The understandings which children have of Indigenous identity provide means by which to explore the ways in which Indigenous identity is both projected and constructed in society. These understandings play a powerful part in the ways in which Indigenous peoples are positioned in the mainstream society with which they are connected. The research presented in this edited collection uses children’s drawings to illuminate and explore the images children, both mainstream and Indigenous, have of Indigenous peoples. The data generated by this process allows exploration of the ways in which Indigenous identity is understood globally, through a series of locally focussed studies connected by theme and approach. The data serves to illuminate both the space made available by mainstream groups, and aspects of modernity accommodated within the Indigenous sense of self.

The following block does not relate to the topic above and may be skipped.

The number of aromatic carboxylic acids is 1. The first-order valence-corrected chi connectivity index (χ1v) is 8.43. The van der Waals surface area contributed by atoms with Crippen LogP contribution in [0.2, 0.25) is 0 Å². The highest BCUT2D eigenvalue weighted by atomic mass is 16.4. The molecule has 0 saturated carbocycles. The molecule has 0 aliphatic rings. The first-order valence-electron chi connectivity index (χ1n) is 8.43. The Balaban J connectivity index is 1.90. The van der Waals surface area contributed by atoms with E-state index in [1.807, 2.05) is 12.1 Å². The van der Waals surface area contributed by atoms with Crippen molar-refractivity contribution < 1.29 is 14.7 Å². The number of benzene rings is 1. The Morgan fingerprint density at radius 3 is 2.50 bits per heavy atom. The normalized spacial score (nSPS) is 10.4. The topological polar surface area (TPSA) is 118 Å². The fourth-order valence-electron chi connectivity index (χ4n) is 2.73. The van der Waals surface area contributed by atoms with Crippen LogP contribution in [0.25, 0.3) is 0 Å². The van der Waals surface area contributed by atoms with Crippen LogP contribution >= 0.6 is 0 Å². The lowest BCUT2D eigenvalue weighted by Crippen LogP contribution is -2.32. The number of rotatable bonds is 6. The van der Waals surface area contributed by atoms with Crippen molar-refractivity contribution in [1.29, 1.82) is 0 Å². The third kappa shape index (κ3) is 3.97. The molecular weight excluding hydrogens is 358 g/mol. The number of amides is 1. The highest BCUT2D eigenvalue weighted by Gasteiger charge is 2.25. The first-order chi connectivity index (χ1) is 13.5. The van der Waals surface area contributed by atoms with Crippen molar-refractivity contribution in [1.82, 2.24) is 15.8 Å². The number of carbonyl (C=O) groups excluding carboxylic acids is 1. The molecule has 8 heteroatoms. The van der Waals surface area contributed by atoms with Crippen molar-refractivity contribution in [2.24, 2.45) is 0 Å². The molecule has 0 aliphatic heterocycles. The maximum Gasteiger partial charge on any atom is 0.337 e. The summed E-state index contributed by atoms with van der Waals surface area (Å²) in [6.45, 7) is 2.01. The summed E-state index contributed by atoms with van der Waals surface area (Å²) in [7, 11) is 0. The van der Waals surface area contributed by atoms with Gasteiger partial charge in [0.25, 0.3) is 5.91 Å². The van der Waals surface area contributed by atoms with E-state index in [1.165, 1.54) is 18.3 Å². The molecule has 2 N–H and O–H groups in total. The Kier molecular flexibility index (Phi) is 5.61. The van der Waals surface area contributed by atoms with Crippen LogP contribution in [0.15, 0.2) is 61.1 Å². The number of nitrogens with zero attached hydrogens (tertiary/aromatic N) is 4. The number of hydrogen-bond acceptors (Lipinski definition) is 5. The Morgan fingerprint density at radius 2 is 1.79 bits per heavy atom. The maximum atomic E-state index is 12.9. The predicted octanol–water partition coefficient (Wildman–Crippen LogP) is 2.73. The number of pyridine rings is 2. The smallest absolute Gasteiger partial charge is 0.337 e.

Our aim within this project has been to analyse and discuss the ways in which children construct identity, both their own and that of others. Children were asked to share their thoughts through drawings which were then used as the basis for conversation with the researchers. In this way the interaction between mainstream modernity and traditional Indigenous identity is made available for discussion and the connection between children’s lived experiences of identity and the wider global discussion is both immediately enacted and located within broader international understandings of Indigenous cultures and their place in the world.